How to Legally Use Content From the Web

Recent issues I have had with Modern Soapmaking articles and eBooks (exclusively in our previous Next Level group) were all copyright violations. I realized that not everyone knows if they are allowed to use content from the internet. (Everyone I’ve had to contact was great at removing copied material and I hope it remains that w

This is something I have noticed in the font industry. (I’m a slight type of geek.)

Let’s dive in and talk about the basics of legal content use

The best thing about the internet? It opens up a vast array of information, media, resources, and tools. However, some digital content can create confusion and blur the lines between traditional copyright law and what can be used legally.

Let’s look at what you can and cannot do with the content that you find on the wide-open ocean of the internet.

I found something on a website, blog, eBook, magazine, or other publication that was interesting. May I quote it?

Quote, yes. Copy, no. You might be wondering what the difference is.

You can quote from other websites to support your work or express an opposing opinion. This falls under Fair Use. It is important to clearly state that you did not create the content in the quote. The source of the quote.

You cannot copy any information and make it stand alone, regardless of whether you are using it on your website or in a Facebook group.

If you like an article and would like to share it with others send the link. To give others an idea of the content, you can even quote from it.

Additional resources:

  • How to NOT Steal People’s Content from the Web
  • Can I Cite Someone Else’s Works Without Permission?
  • Is it fair use? 7 Questions to Ask Before You Use Copyrighted Material

Can I link to another’s blog or website?

Yes! People love to be linked. Especially if it’s positive. Sometimes, however, the owner might ask you to delete a link. If you are concerned about legal issues, it is up to you to decide whether you remove the link. For example, libel or defamation. We don’t have to worry about this, right?

Can I use an image I did not create but found on Google?

Most likely not. Probably not! You may be able to use royalty-free stock photos in certain cases. You will need to check the license that allows you to use this image. It is illegal to use works of other artists without permission.

You can now stop using Google image searches to locate a photo of lavender fields for your social media. These images can be found in Google image searches because they were created by others and are available on their websites. You wouldn’t go into someone’s home and change clothes or eat their food.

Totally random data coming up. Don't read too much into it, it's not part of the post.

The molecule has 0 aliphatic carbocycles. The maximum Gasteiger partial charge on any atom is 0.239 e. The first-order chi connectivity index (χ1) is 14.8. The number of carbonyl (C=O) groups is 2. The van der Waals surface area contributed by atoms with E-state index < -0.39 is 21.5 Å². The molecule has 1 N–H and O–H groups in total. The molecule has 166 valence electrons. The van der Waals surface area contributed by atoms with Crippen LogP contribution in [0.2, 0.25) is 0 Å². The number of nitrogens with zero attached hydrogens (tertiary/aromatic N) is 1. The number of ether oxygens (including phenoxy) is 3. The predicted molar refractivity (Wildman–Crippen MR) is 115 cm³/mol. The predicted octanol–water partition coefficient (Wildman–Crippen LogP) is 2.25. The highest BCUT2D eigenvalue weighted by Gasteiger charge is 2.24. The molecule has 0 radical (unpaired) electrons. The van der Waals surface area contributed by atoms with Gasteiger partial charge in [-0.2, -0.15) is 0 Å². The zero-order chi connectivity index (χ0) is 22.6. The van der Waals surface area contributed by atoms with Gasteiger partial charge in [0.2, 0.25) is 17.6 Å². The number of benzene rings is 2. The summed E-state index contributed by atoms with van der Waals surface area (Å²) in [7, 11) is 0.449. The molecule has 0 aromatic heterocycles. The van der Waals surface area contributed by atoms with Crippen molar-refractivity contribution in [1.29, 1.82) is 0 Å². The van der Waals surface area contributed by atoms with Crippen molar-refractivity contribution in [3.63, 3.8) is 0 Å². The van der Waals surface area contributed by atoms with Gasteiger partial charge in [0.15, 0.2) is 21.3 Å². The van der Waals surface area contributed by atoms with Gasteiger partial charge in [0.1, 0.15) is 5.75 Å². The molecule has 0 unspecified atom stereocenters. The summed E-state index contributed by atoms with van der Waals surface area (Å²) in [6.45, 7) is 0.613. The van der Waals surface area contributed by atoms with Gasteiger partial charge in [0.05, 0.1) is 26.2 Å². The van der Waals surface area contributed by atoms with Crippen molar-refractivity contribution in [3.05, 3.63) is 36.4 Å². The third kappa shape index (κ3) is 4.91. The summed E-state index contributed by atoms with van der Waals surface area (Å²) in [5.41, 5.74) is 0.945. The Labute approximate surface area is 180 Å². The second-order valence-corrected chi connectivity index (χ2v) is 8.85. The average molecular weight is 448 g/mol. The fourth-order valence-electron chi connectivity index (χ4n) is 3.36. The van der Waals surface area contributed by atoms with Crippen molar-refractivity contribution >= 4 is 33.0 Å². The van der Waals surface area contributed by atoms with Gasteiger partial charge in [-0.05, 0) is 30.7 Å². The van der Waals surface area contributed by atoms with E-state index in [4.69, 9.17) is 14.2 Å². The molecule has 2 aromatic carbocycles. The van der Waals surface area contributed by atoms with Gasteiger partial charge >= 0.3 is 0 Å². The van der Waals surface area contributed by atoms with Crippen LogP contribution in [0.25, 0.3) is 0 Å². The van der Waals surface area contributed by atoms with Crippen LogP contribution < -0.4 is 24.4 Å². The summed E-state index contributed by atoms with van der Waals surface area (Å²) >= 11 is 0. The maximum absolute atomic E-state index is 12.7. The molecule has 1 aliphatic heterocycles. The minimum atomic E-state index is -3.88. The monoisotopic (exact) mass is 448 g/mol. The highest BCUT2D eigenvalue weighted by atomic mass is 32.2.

There are many great resources available for royalty-free stock photos. They come with fully open licensing which allows you to do anything you like with the images, with credit or without credit. Below are a few.

Additional resources:

  • What Can I Do With That Picture? Visual Communication Guy – Easy to understand infographic
  • Bloggers beware! You could get sued if you use photos that are not yours on your blog
  • Pixabay – Free stock photos
  • Unsplash – Free stock photos
  • Morguefile – Free stock photos
  • Africa Images – Free stock photos

Can I use a font that I downloaded to my website, marketing materials, or logo?

Tricky, tricky! This is one I realized many people don’t think about.

Let’s start by clarifying something. To install a font on your computer or website, a font file is needed. The typeface refers to the design of letters, numbers, and other elements. This distinction is crucial in the US, as fonts can be protected while typefaces cannot. Technically, you can recreate a typeface if you have the skills. This is not true in other countries. Let’s get to the point!

Fonts are copyrighted as they are software pieces that were created by the type designer. A lot of times, a designer will release a font to download on a website with a personal use license. This means that it cannot be used for commercial purposes. Your website, marketing materials, and logo are all commercial ventures. You are violating the font’s creator’s guidelines by downloading the font, installing it on your computer, then using it to create your logo.

Check the license before you use a font in commercial settings. You may have obtained a pirated copy of the font if there isn’t one. They are all over the place. Find the original designer to find out what you can and can’t do with it, or not use it.

A commercial license will often be available. It will detail exactly what you are allowed and prohibited from doing with a font. Open Font Licenses are available for some fonts, such as the one I used on Modern Soapmaking. This means that they can be freely used as long as there is no profit from their resale.

Am I responsible for the content that others post to my website via comments or reviews?

Probably… surprise! Your website is your responsibility. Although you can set terms and conditions to determine whether or not your website is responsible for material contributed by others, it might not be legally binding if something goes wrong.

Here’s how this impacts our industry. You know the glowing review Sally gave your activated charcoal soap. She claims it has cured her skin. This can be taken to mean that you are making a medical claim by publishing the claim on your site and supporting it.

Social media is the same! The FDA has recently taken action against a company that liked Facebook posts from customers who made claims and also posted tweets.  

It’s not easy to understand, but it is worth the effort!

However, I must admit that this overview is a simplified version of what you are allowed and not allowed to do. This is not legal advice.

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